Discovered in the Jordan Valley, Israel, as part of an ongoing archaeological survey since 1978, excavators from the University of Haifa have uncovered the largest artificial underground cave ever built in Israel.
Prof. Adam Zertal, lead excavator told The Epoch Times, “We came across an opening in the ground, then came two Bedouins, a father and son, who warned us not to go down, saying there was some kind of curse on the cave and some predators [wolves and hyenas] below.
When entering, they found no wolves or hyenas but a grand expansive underground structure supported by 22 pillars, each decorated with various symbols.
“Anyway, we went down, it was about ten metres deep below the surface and that was the beginning. First we saw the magnificent size of the place.
“There are plenty of crosses, little ones, big ones, mostly late Roman, Byzantine, which mean something, but we have to go on with the research. Then we had some letters, some Roman, some Greek; we had a kind that looked like flags of Roman Legion and then another thing like a zodiac or a sun, very odd, very strange. I can’t decipher exactly what it means but there are other things as well.”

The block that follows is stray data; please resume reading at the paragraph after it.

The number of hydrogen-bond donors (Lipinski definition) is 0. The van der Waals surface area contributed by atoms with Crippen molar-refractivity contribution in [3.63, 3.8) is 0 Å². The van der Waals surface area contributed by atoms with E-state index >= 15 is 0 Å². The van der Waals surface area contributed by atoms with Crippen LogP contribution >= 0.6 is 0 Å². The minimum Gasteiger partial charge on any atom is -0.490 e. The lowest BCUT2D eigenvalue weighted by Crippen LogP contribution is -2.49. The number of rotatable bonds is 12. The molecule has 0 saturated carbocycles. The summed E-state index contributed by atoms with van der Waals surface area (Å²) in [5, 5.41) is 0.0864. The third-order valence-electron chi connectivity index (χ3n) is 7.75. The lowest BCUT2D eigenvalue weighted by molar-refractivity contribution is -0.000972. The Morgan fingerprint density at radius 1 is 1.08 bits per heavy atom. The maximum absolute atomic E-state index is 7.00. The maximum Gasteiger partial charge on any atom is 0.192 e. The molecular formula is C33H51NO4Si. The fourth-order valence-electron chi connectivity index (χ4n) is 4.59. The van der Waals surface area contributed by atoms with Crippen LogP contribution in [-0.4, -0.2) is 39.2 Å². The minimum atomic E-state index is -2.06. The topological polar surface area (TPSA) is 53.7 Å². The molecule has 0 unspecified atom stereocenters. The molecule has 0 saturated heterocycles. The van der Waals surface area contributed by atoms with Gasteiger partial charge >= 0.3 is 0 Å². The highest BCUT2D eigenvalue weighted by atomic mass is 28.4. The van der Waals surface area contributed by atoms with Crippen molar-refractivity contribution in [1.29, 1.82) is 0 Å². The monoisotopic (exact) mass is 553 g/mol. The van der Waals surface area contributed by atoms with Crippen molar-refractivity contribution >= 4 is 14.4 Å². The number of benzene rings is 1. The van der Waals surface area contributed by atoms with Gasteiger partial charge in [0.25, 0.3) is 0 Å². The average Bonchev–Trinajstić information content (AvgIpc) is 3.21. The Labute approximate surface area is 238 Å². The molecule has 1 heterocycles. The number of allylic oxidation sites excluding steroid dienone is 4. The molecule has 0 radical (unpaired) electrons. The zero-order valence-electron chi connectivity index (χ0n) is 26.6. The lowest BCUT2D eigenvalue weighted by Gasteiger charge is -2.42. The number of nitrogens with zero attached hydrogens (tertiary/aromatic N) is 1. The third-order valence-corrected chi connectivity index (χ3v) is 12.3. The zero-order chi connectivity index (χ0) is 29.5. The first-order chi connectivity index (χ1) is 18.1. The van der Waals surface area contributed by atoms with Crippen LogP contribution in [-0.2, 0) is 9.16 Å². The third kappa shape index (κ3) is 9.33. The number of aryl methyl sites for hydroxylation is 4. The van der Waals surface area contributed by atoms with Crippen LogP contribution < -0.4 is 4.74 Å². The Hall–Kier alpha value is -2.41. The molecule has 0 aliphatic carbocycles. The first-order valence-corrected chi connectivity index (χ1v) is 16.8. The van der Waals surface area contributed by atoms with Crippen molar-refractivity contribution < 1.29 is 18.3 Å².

Prof. Zertal believes the three-metre high cave was originally a large quarry during the Roman and Byzantine era and was unique for its times. It was originally four metres high, but earthquake damage since has lowered the ceiling. The floor has been covered by fallen rocks and is yet to be excavated.
“First it was a quarry, a deep quarry. It is the biggest underground cave known so far in Israel; it’s nearly 100 metres long and 40 metres wide. It is supported by very big columns left by the people who quarried it. We need to do more research, but we believe it was used first as a quarry but afterward for many different purposes, very probably as a monastery or as a hiding place for persecuted Christians, but also a place of Roman military; you could hide a 1,000 people easily, it’s a huge place underground.” Prof. Zertal explained.
Recesses in the pillars for oil lamps and holes for tying animals that would have been used for hauling quarried stones out of the cave were also found. Ceramics that were found and the engravings on the pillars date the cave to around 1–600 AD, according to Prof. Zertal.
What baffles archaeologists now is why it was built underground. “All of the quarries that we know are above ground. Digging down under the surface requires extreme efforts in hauling the heavy rocks up to the surface, and in this case, the quarrying was immense. The question is, why?”
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